We crossed, by cart, the towns of Brody, Dubno, Rovno, Sarny and Luniniec and continued by train the zigzag route to Brest-Litovsk, Bialystok, Wokowysk, Lida and Baranicze, since no other route was possible.

Everywhere we saw the Soviet efforts to establish the new order. Everywhere were orders for surrender of arms, registration, curfew regulations, etc., but never the less the streets were filled with crowds happy to have been saved from the Nazis, greeting the Soviet forces enthusiastically as saviors. Notables formerly known as anti-Soviet publicly addressed the crowds in thanksgiving over the averted Nazi danger

Despite the war damage, currency difficulties and scarcity of food and other necessities, preparations for rebuilding life were to be observed. Schools were reopened, with no such racial restrictions as the numerous clauses which had been in effect under the Polish regime. Cultural activities were pulsating, trade unions were organizing and producers’ and consumers’ cooperatives were established. The refugee problem gave evidence of gradual disappearance since all those desiring to do so had the right to work, regardless of birthplace.

However, a problem of readjustment had arisen for the formerly wealthy classes, which had to adapt themselves to the new political and social conditions. Most of these were aware of the difficult times ahead for them. Frequently a wealthy owner of a large enterprise would announce himself to the Soviet authorities and hand over his keys to the new management.

Most of them were instructed to continue the management of the enterprises but there were also many cases of detention of industrialists and merchants. Some of those detained were released after their employes intervened, especially when necessary to conduct their enterprises, but there were cases where the intervention had the most unfavorable effects.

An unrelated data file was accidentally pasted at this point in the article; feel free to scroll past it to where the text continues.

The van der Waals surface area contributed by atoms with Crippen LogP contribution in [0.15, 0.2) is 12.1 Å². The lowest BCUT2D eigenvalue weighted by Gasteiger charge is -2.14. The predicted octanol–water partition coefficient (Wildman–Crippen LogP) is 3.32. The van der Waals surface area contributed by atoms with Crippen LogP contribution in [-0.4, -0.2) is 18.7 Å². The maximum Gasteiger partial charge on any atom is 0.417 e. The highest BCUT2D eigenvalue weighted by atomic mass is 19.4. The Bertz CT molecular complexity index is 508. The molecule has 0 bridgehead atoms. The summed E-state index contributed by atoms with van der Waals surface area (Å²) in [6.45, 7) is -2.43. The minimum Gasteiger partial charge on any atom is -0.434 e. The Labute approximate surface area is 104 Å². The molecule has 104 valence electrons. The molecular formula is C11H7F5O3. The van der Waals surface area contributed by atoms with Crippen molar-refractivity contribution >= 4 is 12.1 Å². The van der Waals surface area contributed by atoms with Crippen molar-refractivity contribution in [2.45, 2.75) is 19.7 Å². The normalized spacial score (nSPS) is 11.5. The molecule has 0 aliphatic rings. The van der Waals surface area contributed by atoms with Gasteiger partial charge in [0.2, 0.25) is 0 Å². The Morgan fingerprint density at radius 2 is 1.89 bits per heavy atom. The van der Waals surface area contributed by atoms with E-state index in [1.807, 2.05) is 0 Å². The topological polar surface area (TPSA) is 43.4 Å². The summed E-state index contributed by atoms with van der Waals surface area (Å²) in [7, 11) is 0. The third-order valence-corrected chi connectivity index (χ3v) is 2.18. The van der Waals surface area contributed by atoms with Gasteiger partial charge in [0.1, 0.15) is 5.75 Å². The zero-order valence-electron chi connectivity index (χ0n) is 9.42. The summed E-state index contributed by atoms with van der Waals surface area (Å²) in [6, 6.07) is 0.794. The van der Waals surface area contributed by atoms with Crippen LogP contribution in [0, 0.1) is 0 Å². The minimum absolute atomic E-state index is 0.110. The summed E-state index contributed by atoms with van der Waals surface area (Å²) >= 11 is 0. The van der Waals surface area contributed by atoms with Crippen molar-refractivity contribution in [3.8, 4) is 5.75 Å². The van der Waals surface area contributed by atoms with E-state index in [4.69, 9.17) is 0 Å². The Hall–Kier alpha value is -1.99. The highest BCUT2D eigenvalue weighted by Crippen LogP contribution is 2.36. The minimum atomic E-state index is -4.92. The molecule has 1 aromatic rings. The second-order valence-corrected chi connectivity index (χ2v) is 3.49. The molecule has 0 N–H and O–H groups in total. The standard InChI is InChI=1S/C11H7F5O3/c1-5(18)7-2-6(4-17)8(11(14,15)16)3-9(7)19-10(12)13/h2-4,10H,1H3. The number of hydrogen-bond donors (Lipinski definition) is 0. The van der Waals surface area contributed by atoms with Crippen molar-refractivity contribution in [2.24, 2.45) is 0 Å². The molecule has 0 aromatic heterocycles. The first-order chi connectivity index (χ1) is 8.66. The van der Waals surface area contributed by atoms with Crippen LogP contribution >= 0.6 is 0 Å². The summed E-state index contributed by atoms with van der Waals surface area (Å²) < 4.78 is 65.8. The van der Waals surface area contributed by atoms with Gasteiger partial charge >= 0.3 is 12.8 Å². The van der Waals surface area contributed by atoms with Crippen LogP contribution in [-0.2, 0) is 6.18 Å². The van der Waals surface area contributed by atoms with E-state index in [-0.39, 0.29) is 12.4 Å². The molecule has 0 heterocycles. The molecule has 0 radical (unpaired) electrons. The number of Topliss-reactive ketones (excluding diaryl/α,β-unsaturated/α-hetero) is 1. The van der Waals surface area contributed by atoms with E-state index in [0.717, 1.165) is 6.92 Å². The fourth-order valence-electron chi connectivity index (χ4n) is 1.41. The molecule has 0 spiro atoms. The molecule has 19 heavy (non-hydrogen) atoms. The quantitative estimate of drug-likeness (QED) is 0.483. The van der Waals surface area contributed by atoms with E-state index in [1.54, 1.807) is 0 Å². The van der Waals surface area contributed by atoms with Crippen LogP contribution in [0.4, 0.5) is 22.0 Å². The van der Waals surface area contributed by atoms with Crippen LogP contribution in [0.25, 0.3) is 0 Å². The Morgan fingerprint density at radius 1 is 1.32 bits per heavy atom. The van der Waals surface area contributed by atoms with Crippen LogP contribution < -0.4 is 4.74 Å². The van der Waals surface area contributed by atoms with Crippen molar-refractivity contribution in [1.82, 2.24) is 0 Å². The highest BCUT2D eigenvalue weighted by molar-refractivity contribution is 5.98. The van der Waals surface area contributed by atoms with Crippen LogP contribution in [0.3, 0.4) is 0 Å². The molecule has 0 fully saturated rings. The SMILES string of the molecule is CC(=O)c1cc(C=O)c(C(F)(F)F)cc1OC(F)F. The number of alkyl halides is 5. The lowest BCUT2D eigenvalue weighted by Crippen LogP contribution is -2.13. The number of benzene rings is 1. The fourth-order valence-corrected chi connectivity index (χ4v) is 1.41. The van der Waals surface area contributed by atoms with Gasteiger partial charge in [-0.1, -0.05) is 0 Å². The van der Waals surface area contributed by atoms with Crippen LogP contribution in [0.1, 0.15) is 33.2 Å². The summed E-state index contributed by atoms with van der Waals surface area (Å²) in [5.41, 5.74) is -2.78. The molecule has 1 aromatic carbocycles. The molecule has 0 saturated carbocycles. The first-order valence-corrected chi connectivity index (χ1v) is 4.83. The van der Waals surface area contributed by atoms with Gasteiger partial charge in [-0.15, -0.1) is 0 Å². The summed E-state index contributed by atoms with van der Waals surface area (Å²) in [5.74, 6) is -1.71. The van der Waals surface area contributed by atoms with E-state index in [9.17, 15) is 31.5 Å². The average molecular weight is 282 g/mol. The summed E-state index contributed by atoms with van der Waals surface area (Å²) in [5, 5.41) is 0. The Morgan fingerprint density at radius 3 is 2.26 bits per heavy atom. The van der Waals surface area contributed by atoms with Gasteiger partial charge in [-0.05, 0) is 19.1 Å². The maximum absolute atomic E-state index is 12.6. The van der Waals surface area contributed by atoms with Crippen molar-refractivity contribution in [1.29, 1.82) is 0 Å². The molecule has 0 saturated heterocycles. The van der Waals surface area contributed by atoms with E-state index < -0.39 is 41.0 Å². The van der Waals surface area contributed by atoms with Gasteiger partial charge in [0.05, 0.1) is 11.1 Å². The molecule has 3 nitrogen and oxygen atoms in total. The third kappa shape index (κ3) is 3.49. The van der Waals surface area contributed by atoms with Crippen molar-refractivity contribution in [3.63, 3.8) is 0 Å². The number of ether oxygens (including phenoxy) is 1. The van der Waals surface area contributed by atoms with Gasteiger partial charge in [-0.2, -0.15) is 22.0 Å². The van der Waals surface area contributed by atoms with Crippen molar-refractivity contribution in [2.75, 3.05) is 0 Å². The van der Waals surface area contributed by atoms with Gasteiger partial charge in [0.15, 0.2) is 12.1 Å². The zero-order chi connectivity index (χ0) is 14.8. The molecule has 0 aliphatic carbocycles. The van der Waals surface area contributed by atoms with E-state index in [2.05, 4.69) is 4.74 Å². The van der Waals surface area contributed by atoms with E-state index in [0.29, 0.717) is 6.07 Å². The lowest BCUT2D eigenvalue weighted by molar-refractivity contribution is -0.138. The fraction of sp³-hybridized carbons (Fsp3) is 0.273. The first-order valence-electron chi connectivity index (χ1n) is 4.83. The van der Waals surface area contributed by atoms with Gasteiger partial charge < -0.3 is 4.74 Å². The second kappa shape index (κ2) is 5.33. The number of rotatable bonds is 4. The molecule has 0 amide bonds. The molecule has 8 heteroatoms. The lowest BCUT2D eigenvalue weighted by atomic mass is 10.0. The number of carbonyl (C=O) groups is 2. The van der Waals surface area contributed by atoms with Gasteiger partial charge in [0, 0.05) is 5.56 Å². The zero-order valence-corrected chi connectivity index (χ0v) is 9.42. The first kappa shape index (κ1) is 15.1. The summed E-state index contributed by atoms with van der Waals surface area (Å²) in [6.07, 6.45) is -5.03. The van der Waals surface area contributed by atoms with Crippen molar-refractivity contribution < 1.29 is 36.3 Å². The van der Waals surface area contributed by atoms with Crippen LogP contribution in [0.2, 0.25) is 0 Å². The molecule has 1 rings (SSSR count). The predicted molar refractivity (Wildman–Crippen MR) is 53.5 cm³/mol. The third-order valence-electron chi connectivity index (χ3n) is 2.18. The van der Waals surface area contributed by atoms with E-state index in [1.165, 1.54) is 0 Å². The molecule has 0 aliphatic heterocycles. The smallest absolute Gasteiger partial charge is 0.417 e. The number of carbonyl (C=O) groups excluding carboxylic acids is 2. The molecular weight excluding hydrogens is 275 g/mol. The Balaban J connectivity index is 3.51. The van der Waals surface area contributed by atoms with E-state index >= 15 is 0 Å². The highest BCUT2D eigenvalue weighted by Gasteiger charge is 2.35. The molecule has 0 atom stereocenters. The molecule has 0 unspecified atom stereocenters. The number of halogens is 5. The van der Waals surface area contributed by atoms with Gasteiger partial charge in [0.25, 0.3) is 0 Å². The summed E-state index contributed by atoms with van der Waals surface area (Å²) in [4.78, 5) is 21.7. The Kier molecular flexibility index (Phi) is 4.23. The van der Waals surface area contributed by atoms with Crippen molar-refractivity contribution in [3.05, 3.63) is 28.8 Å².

The Sovietization of the area had started everywhere, accompanied by numerous arrests, particularly among the wealthy, politicians and social workers. Among the Jews arrested were chiefly the liberal intelligentsia, Socialist and labor leaders and some Zionists, most of the arrests following denunciations by local Communists.

Despite this the majority of the population was happy, especially when they considered the fate of their brethren in the German-occupied areas. This explains the constant influx of refugees from the Nazi territory. At least five of every ten men seen in the streets of Rovno were refugees. The same was true in other towns. But the climax came in Bialystok, where the population had been quintupled. All stations we passed were crowded with refugees.

I talked to hundreds of refugees and heard the most shocking tales of barbarities inflicted under the Hitler yoke. I heard of cases where Jews were buried alive, as in the township of Dlugosiedlo, where the merchant, Sabatai Sendler, had been thus killed. I learned of the death of the Przemysl rabbi, Zvi Hirsch Berger, who pleaded with the Nazis to kill him instead of the hundreds of Jews marked for executive but was forced to witness the executions and was then slain.

I heard of Jews and Christians locked in synagogues and churches for days without water under the constant threat that they would be burned alive; of women and children driven out of food lines; of towns annihilated and Jewish communities driven out on 15 minutes’ notice.

I witnessed scores of thousands of outcasts, plundered, naked and hungry, wending and crowding all routes from the German areas in a tragedy which overshadowed that of medieval Spain. I saw the faces of desperate parents seeking lost children; weeping mothers leaving the corpses of their children. I saw frantic people seeking the bodies of relatives amid the ruins.

Under the impact of this overwhelming tragedy I prepared for the last stage of the journey to Wilno, our own troubles and exhaustion forgotten in the desire to escape these ghastly spectacles.

Already informed of the Russo-Lithuanian negotiations to give Wilno to Lithuania, we proceeded to Wilno, impatient to find there the possibility of new contacts with the outside world, continue my work and be again in a free, neutral country. I met numerous friends and acquaintances in Wilno, from whom I hard the news that Soviet Russia was giving Wilno to Lithuania. For a second time since the outbreak of the war the frontier had come to me.